Donald Steel's Primland celebrates nature in Virginia
Primland’s Highland Course in the Blue Ridge Mountains of Virginia is a place so quietly spectacular, it needs no embellishment. On rare occasions this kind of land is paired with a golf architect who understands how to build a course to complement its environment.
“Some courses are almost built to a formula rather than to suit the land,” says Donald Steel, the renowned British architect who was given the task of designing Highland. Although he had 12,000 acres to play with, Steel decided the best place to do it was along the top of the mountain accessed by a steep climb up a rough logging road.
“When I learned the land on top had been farmed, I knew we already had a good base in place for a golf course,” said Steel. “It was wildly exciting. How many architects have a chance to work with land like this?”
Working from a topographical map, Steel routed the course to the outer extremes of the ridge, revealing views of Dan River Gorge and the twin Pinnacles of Dan. “The only hole we had to blast through was the first hole,” says Steel.
The first few holes are cut through trees and valleys while holes #8 and #9 wind up through the valley. The back nine is more open with trees framing the holes. “There is good variety here,” says Steel.
Primland is vast, pristine. Its main lodge and golf course are a seven mile drive from the north gate to the top where in whatever direction you look, you see mountains, ravines and valleys. And except for the lodge, fairway cottages, a few mountain cottages and utility buildings, there are no other structures, no real estate developments.
“Even when people are given very good land, they sometime feel they have to turn it upside down and put it back together again. But why mess around with something God created,” says Steel, who has been a golf course architect since 1965. Forming his own firm in 1987, he has built more than 70 new courses in 20 countries including four in the U.S. — The Carnegie Abbey Club, Newport, RI, Cherokee Plantation, S.C., The Vineyard Golf Club on Martha’s Vineyard, Massachusetts and Primland.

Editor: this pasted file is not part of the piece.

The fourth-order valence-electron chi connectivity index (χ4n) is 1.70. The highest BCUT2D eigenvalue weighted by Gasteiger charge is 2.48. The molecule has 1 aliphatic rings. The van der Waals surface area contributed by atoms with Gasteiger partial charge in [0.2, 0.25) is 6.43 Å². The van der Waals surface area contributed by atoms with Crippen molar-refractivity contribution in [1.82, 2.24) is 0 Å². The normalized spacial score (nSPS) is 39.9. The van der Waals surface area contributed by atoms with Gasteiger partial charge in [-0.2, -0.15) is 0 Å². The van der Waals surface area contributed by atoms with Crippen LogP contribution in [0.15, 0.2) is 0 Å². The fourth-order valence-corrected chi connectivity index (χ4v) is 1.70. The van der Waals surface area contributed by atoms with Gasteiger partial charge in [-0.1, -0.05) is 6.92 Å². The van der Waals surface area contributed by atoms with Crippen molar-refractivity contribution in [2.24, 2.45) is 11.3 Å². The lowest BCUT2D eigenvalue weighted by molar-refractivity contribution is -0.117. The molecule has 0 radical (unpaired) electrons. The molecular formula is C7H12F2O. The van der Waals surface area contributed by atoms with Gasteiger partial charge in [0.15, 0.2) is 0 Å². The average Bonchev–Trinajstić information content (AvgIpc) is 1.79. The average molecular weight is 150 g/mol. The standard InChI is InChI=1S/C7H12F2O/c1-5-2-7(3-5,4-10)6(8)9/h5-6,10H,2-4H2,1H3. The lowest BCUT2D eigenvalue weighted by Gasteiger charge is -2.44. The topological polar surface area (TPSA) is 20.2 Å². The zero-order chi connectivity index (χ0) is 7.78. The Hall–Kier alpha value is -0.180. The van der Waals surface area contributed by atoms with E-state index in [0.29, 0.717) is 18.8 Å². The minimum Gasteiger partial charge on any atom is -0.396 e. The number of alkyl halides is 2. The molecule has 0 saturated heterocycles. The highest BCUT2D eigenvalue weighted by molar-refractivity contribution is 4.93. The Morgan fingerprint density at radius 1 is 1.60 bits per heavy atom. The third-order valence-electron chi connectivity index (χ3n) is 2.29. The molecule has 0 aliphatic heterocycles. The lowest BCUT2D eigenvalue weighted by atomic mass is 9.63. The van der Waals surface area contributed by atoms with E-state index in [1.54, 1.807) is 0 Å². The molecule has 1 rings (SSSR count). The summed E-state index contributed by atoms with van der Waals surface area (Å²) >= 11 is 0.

“Not the least of golf’s powerful attributes is that it affords access to some of the most beautiful place on earth,” he says. Certainly Primland is such a place.
Steel is the only architect to have had a hand in the design of every course played in the British Open Championship. A member of the Royal and Ancient since 1962, he also provided the master plan for the modern St. Andrews.
Designed as a sporting retreat, Primland is much more than a golf resort with great fishing, hunting, hiking, disc golf, horseback riding, kayaking, mountain biking, sporting clays, ATV tours, tree climbing, geo-catching and tennis. There is an impressive spa where the spirit of the local Native Americans is evoked in the treatments and products used while an on-site astronomer offers high tech stargazing.
With about 60 guest bedrooms between the Lodge, the Fairway Cottages, a handful of Mountain Homes, and tree houses, that adds up to 200 acres for each guest.
Walking into the luxuriously spacious bathroom in Woodpecker East, a gracefully-sculptured white tub big enough for two holds center stage in front of expansive windows that look out to the farthest mountain peaks. A push of a button, and the shades quietly lower.
You may be up in your treehouse or a fairway cottage in your own private world, but with the use of your own golf cart, you can get just about anywhere you want to go. Efficient shuttle service is also provided.
It’s kind of like going to summer camp where adults can have as much fun as the kids but instead of sleeping on a canvas cot, you’re snoozing on a thick luxurious mattress made up with Frette linens and goosedown duvets. Instead of showering under a spigot, your bathroom has a huge glass-enclosed shower and perhaps a deep soaking tub for two.
And instead of grilling burgers over an open fire, you dine on artfully prepared cuisine made from locally-produced ingredients like wild game and vegetables. And…. you can roast marshmallows around the fire pit on the patio.
Fly into Greensboro, Roanoke or Charlotte.
(Below Donald Steel (l.) and Head Pro Brian Alley.
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